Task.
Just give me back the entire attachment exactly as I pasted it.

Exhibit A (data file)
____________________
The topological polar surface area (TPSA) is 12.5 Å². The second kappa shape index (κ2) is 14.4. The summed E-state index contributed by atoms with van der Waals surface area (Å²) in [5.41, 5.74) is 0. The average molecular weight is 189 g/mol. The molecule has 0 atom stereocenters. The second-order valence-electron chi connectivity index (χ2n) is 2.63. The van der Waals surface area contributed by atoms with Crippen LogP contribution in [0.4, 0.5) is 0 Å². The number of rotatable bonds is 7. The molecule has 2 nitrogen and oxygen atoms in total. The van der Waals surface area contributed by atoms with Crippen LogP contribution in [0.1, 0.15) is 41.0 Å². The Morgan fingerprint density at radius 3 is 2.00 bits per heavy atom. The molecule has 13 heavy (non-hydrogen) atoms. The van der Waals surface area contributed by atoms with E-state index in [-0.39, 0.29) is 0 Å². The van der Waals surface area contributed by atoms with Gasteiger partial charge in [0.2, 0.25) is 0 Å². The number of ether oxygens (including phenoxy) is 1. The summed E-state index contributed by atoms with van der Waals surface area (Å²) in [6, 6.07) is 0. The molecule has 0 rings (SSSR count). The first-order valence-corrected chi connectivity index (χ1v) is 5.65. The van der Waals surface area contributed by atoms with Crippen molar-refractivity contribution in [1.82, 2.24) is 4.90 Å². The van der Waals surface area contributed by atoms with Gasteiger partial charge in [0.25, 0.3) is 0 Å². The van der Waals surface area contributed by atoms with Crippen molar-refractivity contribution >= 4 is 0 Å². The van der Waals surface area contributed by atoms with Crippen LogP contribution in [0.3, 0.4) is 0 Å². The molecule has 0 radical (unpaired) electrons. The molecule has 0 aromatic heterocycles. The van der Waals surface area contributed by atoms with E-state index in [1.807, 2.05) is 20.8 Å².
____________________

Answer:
The topological polar surface area (TPSA) is 12.5 Å². The second kappa shape index (κ2) is 14.4. The summed E-state index contributed by atoms with van der Waals surface area (Å²) in [5.41, 5.74) is 0. The average molecular weight is 189 g/mol. The molecule has 0 atom stereocenters. The second-order valence-electron chi connectivity index (χ2n) is 2.63. The van der Waals surface area contributed by atoms with Crippen LogP contribution in [0.4, 0.5) is 0 Å². The number of rotatable bonds is 7. The molecule has 2 nitrogen and oxygen atoms in total. The van der Waals surface area contributed by atoms with Crippen LogP contribution in [0.1, 0.15) is 41.0 Å². The Morgan fingerprint density at radius 3 is 2.00 bits per heavy atom. The molecule has 13 heavy (non-hydrogen) atoms. The van der Waals surface area contributed by atoms with E-state index in [-0.39, 0.29) is 0 Å². The van der Waals surface area contributed by atoms with Gasteiger partial charge in [0.2, 0.25) is 0 Å². The number of ether oxygens (including phenoxy) is 1. The summed E-state index contributed by atoms with van der Waals surface area (Å²) in [6, 6.07) is 0. The molecule has 0 rings (SSSR count). The first-order valence-corrected chi connectivity index (χ1v) is 5.65. The van der Waals surface area contributed by atoms with Crippen molar-refractivity contribution in [1.82, 2.24) is 4.90 Å². The van der Waals surface area contributed by atoms with Gasteiger partial charge in [0.25, 0.3) is 0 Å². The van der Waals surface area contributed by atoms with Crippen molar-refractivity contribution >= 4 is 0 Å². The van der Waals surface area contributed by atoms with Crippen LogP contribution in [0.3, 0.4) is 0 Å². The molecule has 0 radical (unpaired) electrons. The molecule has 0 aromatic heterocycles. The van der Waals surface area contributed by atoms with E-state index in [1.807, 2.05) is 20.8 Å².